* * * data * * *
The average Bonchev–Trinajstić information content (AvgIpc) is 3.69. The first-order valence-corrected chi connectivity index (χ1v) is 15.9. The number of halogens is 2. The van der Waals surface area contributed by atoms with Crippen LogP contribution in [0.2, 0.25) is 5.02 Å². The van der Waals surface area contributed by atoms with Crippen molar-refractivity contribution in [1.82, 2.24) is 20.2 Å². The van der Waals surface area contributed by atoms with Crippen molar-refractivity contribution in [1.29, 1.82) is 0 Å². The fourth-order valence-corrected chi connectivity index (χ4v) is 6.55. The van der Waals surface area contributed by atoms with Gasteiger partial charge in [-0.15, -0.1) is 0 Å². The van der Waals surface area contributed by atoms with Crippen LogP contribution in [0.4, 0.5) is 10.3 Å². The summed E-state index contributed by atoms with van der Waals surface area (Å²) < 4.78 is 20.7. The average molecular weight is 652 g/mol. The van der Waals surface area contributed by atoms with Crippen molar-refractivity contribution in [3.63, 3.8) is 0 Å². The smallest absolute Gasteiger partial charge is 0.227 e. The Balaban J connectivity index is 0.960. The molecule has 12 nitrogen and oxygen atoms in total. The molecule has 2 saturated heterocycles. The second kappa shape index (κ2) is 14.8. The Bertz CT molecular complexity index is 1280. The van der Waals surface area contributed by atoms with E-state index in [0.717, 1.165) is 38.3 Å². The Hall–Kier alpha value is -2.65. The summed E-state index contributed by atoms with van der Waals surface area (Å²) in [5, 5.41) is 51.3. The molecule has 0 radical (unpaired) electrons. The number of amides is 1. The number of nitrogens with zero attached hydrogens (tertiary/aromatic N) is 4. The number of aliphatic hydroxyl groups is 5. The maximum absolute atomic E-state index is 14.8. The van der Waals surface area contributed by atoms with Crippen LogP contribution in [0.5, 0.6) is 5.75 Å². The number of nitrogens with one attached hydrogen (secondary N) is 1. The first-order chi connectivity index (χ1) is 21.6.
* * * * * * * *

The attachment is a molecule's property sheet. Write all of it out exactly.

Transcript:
The average Bonchev–Trinajstić information content (AvgIpc) is 3.69. The first-order valence-corrected chi connectivity index (χ1v) is 15.9. The number of halogens is 2. The van der Waals surface area contributed by atoms with Crippen LogP contribution in [0.2, 0.25) is 5.02 Å². The van der Waals surface area contributed by atoms with Crippen molar-refractivity contribution in [1.82, 2.24) is 20.2 Å². The van der Waals surface area contributed by atoms with Crippen molar-refractivity contribution in [1.29, 1.82) is 0 Å². The fourth-order valence-corrected chi connectivity index (χ4v) is 6.55. The van der Waals surface area contributed by atoms with Gasteiger partial charge in [-0.15, -0.1) is 0 Å². The van der Waals surface area contributed by atoms with Crippen LogP contribution in [0.4, 0.5) is 10.3 Å². The summed E-state index contributed by atoms with van der Waals surface area (Å²) < 4.78 is 20.7. The average molecular weight is 652 g/mol. The van der Waals surface area contributed by atoms with Crippen molar-refractivity contribution in [3.63, 3.8) is 0 Å². The smallest absolute Gasteiger partial charge is 0.227 e. The Balaban J connectivity index is 0.960. The molecule has 12 nitrogen and oxygen atoms in total. The molecule has 2 saturated heterocycles. The second kappa shape index (κ2) is 14.8. The Bertz CT molecular complexity index is 1280. The van der Waals surface area contributed by atoms with E-state index in [0.717, 1.165) is 38.3 Å². The Hall–Kier alpha value is -2.65. The summed E-state index contributed by atoms with van der Waals surface area (Å²) in [5, 5.41) is 51.3. The molecule has 0 radical (unpaired) electrons. The number of amides is 1. The number of nitrogens with zero attached hydrogens (tertiary/aromatic N) is 4. The number of aliphatic hydroxyl groups is 5. The maximum absolute atomic E-state index is 14.8. The van der Waals surface area contributed by atoms with Crippen LogP contribution in [0.5, 0.6) is 5.75 Å². The number of nitrogens with one attached hydrogen (secondary N) is 1. The first-order chi connectivity index (χ1) is 21.6.